Using LIBOR in contracts? Renegotiate or adopt ‘robust’ fallback language now, group’s leader writes

Market participants must renegotiate and amend existing contracts to move away from a now-defunct reference interest rate – or incorporate “robust fallback language,” the head of the group that developed an alternative rate wrote Thursday.

In an op-ed that appeared in the Feb. 3 issue of the business weekly newspaper Barron’s, Tom Wipf, chairman of the Federal Reserve-sponsored Alternative Reference Rate Committee (ARRC), wrote that while the London Interbank Offered Rate (LIBOR) is now defunct, his group will now work on “ensuring market participants manage the risk of outstanding contracts that reference LIBOR.”

LIBOR officially ended Dec. 31. However, existing contracts using LIBOR remain in force but no later than June 30, 2023. The ARRC has developed an alternative rate – the Secured Overnight Financing Rate (SOFR) – to replace LIBOR. However, Wipf is essentially urging those relying on LIBOR in existing contracts to move away from the discontinued rate.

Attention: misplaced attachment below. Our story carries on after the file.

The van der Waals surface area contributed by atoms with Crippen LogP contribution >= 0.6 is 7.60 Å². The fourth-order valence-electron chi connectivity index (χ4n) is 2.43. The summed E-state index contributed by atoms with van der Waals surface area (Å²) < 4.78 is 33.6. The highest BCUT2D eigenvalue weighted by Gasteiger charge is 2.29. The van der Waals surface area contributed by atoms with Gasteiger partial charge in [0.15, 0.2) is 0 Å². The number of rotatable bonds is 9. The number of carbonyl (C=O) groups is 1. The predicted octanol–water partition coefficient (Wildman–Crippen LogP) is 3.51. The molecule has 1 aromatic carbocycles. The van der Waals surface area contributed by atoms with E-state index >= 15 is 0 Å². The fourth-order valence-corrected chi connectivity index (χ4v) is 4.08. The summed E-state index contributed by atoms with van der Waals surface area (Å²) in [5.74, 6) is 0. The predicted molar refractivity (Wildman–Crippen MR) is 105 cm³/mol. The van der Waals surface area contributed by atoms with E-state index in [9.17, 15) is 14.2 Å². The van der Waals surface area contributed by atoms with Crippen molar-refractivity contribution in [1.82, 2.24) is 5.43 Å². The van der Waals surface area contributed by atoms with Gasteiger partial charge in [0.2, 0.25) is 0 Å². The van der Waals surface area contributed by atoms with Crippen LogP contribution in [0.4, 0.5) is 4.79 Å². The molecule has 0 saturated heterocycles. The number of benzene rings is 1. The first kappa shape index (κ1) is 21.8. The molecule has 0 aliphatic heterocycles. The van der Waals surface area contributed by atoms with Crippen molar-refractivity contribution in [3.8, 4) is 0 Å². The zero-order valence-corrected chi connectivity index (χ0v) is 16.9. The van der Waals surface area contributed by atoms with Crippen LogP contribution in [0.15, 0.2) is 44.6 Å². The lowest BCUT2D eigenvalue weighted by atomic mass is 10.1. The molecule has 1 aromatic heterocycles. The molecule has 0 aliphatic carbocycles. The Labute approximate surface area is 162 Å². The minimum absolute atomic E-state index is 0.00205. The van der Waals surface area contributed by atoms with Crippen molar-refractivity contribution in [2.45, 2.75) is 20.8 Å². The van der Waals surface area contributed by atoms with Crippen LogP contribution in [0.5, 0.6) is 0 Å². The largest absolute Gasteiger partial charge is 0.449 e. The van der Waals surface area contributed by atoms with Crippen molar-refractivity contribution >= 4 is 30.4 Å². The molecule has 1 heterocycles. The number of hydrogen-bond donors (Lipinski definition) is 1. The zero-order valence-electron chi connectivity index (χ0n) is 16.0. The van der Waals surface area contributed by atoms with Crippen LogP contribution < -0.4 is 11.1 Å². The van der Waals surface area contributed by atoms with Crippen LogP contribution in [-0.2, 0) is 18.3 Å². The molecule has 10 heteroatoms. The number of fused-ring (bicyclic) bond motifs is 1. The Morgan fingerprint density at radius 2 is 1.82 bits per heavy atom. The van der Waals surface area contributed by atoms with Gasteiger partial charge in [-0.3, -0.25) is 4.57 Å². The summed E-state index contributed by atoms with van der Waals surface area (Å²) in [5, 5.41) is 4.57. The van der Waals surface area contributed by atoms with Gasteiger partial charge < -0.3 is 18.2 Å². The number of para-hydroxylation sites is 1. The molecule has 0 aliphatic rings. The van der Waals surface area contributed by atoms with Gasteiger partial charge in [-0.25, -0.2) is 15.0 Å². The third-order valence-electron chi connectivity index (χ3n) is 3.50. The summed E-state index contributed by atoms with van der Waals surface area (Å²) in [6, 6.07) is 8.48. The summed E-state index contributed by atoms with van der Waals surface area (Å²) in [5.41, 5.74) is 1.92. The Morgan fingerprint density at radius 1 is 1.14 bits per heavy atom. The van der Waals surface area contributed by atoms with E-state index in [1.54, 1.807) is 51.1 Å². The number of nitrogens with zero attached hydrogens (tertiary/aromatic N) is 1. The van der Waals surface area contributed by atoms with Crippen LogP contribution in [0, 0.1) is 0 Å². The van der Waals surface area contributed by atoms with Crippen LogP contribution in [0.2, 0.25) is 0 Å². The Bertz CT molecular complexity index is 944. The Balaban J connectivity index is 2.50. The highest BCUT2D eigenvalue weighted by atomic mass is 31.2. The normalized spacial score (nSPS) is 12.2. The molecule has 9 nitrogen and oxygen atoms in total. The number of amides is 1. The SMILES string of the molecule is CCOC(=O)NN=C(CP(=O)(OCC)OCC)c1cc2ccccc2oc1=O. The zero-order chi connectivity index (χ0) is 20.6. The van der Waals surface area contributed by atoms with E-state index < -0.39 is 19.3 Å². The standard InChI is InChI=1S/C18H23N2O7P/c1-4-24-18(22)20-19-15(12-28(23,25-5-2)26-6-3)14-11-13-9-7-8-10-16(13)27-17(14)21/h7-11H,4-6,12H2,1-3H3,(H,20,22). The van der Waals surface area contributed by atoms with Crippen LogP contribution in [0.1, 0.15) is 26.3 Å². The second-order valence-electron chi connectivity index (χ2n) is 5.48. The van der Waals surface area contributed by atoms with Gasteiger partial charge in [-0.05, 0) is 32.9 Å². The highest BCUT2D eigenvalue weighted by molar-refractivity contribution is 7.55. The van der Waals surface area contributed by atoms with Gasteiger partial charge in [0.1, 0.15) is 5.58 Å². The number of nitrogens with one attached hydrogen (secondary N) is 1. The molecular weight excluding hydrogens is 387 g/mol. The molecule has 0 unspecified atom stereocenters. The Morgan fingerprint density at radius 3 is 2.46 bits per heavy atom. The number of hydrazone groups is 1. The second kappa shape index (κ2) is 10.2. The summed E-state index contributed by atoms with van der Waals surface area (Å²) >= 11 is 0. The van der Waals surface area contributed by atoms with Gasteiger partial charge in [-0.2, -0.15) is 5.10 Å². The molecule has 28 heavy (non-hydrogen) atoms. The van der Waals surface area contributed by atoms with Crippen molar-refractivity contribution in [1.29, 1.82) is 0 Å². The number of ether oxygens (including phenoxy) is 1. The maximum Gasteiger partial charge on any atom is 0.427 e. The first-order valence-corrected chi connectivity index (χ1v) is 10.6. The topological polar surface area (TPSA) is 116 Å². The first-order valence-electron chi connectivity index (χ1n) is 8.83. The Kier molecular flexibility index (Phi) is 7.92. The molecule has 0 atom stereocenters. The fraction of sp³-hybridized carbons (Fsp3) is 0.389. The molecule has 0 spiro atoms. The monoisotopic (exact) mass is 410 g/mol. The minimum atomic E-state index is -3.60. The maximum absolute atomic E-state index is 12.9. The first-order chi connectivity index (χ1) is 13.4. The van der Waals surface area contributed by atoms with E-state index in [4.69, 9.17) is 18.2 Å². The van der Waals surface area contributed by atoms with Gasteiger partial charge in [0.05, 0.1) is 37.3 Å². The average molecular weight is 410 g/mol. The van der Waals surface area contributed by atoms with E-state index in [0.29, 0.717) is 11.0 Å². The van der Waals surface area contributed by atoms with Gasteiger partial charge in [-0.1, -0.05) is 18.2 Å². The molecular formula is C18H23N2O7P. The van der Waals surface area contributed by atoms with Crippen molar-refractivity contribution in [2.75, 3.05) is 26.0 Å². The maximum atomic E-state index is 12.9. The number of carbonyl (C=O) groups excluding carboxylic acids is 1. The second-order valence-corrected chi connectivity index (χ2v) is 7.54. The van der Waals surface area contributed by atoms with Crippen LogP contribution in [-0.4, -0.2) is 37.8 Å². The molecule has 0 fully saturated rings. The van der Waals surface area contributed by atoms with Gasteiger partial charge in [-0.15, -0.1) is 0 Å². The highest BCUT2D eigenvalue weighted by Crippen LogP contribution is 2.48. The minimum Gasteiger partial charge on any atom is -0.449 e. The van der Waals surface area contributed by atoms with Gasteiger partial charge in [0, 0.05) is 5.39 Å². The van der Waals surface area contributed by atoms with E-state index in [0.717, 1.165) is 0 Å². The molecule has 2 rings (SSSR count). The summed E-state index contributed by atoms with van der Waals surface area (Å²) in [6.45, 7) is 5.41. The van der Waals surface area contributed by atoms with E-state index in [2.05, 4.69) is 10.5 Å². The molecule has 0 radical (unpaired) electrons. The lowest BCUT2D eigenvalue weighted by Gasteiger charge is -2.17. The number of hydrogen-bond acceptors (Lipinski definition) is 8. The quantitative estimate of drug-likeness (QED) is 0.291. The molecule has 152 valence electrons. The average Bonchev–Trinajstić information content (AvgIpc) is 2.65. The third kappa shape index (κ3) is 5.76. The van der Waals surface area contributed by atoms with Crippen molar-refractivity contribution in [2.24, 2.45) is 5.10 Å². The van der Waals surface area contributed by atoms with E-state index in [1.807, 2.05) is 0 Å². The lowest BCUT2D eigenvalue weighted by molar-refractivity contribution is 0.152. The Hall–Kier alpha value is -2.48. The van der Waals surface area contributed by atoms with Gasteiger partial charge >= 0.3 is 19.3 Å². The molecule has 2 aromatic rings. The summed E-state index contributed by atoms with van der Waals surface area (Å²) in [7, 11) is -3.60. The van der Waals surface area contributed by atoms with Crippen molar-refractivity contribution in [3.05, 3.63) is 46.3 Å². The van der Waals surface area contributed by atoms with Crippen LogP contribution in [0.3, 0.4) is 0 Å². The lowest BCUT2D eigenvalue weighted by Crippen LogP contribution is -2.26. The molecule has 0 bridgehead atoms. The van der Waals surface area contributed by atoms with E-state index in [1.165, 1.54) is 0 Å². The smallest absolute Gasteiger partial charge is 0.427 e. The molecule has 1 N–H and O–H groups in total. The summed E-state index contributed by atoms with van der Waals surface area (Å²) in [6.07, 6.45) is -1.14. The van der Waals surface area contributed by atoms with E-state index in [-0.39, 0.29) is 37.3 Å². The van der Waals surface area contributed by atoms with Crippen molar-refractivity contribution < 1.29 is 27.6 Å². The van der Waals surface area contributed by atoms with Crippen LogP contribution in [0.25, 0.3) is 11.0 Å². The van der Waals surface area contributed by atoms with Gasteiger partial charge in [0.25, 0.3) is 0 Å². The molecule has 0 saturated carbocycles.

In particular, he wrote, “robust fallback language” should contemplate a permanent end to LIBOR, such as the ARRC’s own recommended fallback language.

He also wrote that for those legacy contracts that cannot be amended, legislation is critical to “significantly reduce operational and legal risks for many market participants and help them seamlessly transition to SOFR.”

Wipf also said that the ARRC will remain active through this year to help the industry to solve “any remaining challenges with the transition and encourage market participants to continue their adoption of SOFR.”

ARRC Chair Tom Wipf on LIBOR’s Demise, Momentum Towards SOFR, and the Work That Still Remains